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    Not Remotely Intelligent, Part 5

    | Ontario, Canada | Uncategorized

    (A caller is saying that her cable isn’t working. I determine that her TV simply is not switched on.)

    Me: “Okay. I just need you to press the power button on your remote, and your TV will work.”

    Customer: “I can’t find the remote! Make it work!”

    Me: “Don’t worry. Just press the power button on your TV for me.”

    Customer: “I don’t have a power button on my TV!”

    Me: “Okay. Can you do me a favor and read out the buttons you see on your TV?”

    Customer: “The first one says ‘pooer’.”

    Me: “I’m sorry, what?”

    Customer: “Pooer.”

    Me: “Can you spell that for me, please?”

    Customer: “P-O-W-E-R.”

    Me: “Great, that’s your power button.”

    Customer: “No, it says ‘pooer’.”

    Me: “Ma’am, I assure you that’s your power button. Please just press it.”

    Customer: “Well, they must have misspelled it.”

    Not Remotely Intelligent, Part 4
    Not Remotely Intelligent, Part 3
    Not Remotely Intelligent, Part 2
    Not Remotely Intelligent

    The Price Is Always Right

    | Auckland, New Zealand | Uncategorized

    (I put a customer’s purchase through. The computer automatically discounts the purchase from $35 to $29.)

    Customer: “I’m sorry, you’ve made some mistake. The price isn’t correct on the screen.”

    Me: “Yes, there’s actually a discount on some of your items.”

    Customer: “No. I added the prices as I went around. I’m very good at maths, and you’ve processed the sale wrong.”

    Me: “Sorry, I’m confused. You would rather pay the full price?”

    Customer: “Give me your manager.”

    (My manager has overheard most of this.)

    Manager: “Can I help?”

    Customer: “Your staff has processed my sale completely wrong. I demand that you correct this.”

    Manager: “Of course.” *bumps the price up* “The price is $35, ma’am.”

    Customer: *glowering in my direction* “Didn’t hurt, did it?”

    Application Confrontation

    | Turlock, CA, USA | Top

    (I’m walking the floor. A customer walks through the front door and approaches me.)

    Customer: *mutters* “Where do I go to fill out an application?”

    (I have a walkie-talkie and headset on. When the customer asks her question, my manager begins to speak to me over the walkie.)

    Me: “I’m sorry, ma’am. I didn’t quite catch that.”

    Customer: *raised voice* “Where. Can. I. Go. To. Get. An. App-li-ca-tion? Don’t they teach you how to listen here?”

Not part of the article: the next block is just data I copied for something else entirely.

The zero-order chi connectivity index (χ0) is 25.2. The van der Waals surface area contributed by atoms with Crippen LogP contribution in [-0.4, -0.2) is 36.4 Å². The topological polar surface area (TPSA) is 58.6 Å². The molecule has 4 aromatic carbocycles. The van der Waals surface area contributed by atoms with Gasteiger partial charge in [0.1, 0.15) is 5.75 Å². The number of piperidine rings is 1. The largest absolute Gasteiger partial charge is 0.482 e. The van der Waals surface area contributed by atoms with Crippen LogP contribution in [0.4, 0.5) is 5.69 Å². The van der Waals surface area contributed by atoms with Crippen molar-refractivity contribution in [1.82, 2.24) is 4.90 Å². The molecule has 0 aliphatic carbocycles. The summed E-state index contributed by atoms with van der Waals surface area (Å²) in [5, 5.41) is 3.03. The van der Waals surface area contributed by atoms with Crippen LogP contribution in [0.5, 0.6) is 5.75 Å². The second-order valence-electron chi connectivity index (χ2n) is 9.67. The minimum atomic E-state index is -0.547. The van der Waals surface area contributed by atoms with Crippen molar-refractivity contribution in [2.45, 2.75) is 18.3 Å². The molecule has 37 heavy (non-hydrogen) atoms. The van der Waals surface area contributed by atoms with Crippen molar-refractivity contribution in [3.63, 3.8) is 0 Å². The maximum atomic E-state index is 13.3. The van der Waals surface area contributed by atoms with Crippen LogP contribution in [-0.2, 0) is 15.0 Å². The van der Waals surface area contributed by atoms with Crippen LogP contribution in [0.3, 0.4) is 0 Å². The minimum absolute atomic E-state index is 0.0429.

Me: “Yes, they do. Someone was talking in my ear, so I didn’t hear you the first time. You can pick up an application over here.”

    (I walk her to the application kiosk. About an hour goes by, and I get a call on the walkie that a customer wants to see me. It’s the same customer.)

    Customer: “Oh, you again. I just finished with my application. Is there a manager or human resources available to talk to? Should I repeat myself again?”

    Me: “You’re talking to him.”

    Born Yesterday

    | Allentown, PA, USA | History

    (Several teenage patrons are reading the ‘What does your birthday mean?’ keychains.)

    Teenager #1: “Mine’s September 11th. Wasn’t that, like, a bad day in history or something?”

    Me: “How old are you guys?”

    All teens: “Thirteen!”

    (I do quick mental math. I realize they were only six when the twin towers fell.)

    Me: “Yes. It was a very bad day. Members of an extremist group hijacked some planes and–”

    (While reading a keychain from the day the Berlin Wall fell, the second teenager interrupts me.)

    Teenager #2: “Hey! What does ‘co-MUNE-ism’ mean?”

    Righteous Indie-nation

    | Los Angeles, CA, USA | Uncategorized

    (A customer walks over to the first aisle and taps each and every last CD case with his finger while saying either ‘mainstream’ or ‘sell-out’. He proceeds to do this with every single CD in the store, which takes him about 25 minutes. He then walks up to the counter.)

    Customer: “What a bunch of mainstreamers you guys are! Don’t you have anything more obscure?”

    Me: “We do have a pretty large indie section, which you seemed to have skimmed over.”

    Customer: “You call those indie? I’ve heard of every single one of them. They’re all sell-outs.”

    Me: “So, what is it that you’re looking for?”

    Customer: “How the h*** should I know? If I’ve already heard of it, I wouldn’t buy it.”

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